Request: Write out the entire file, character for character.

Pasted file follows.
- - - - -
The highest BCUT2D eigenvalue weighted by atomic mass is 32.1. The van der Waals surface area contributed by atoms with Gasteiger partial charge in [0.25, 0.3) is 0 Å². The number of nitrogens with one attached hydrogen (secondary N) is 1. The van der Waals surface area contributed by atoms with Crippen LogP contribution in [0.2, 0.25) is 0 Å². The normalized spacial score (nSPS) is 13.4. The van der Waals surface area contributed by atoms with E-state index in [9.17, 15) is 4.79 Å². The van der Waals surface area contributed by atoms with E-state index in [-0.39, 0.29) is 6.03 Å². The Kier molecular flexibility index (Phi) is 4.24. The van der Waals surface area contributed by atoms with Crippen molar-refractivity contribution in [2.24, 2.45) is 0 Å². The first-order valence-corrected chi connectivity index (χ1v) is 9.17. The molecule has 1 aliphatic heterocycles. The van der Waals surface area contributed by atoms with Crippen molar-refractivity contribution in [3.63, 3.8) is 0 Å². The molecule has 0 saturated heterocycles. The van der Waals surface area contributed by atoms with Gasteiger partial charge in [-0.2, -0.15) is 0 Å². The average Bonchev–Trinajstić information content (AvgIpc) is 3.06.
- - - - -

The highest BCUT2D eigenvalue weighted by atomic mass is 32.1. The van der Waals surface area contributed by atoms with Gasteiger partial charge in [0.25, 0.3) is 0 Å². The number of nitrogens with one attached hydrogen (secondary N) is 1. The van der Waals surface area contributed by atoms with Crippen LogP contribution in [0.2, 0.25) is 0 Å². The normalized spacial score (nSPS) is 13.4. The van der Waals surface area contributed by atoms with E-state index in [9.17, 15) is 4.79 Å². The van der Waals surface area contributed by atoms with E-state index in [-0.39, 0.29) is 6.03 Å². The Kier molecular flexibility index (Phi) is 4.24. The van der Waals surface area contributed by atoms with Crippen molar-refractivity contribution in [2.24, 2.45) is 0 Å². The first-order valence-corrected chi connectivity index (χ1v) is 9.17. The molecule has 1 aliphatic heterocycles. The van der Waals surface area contributed by atoms with Crippen molar-refractivity contribution in [3.63, 3.8) is 0 Å². The molecule has 0 saturated heterocycles. The van der Waals surface area contributed by atoms with Gasteiger partial charge in [-0.2, -0.15) is 0 Å². The average Bonchev–Trinajstić information content (AvgIpc) is 3.06.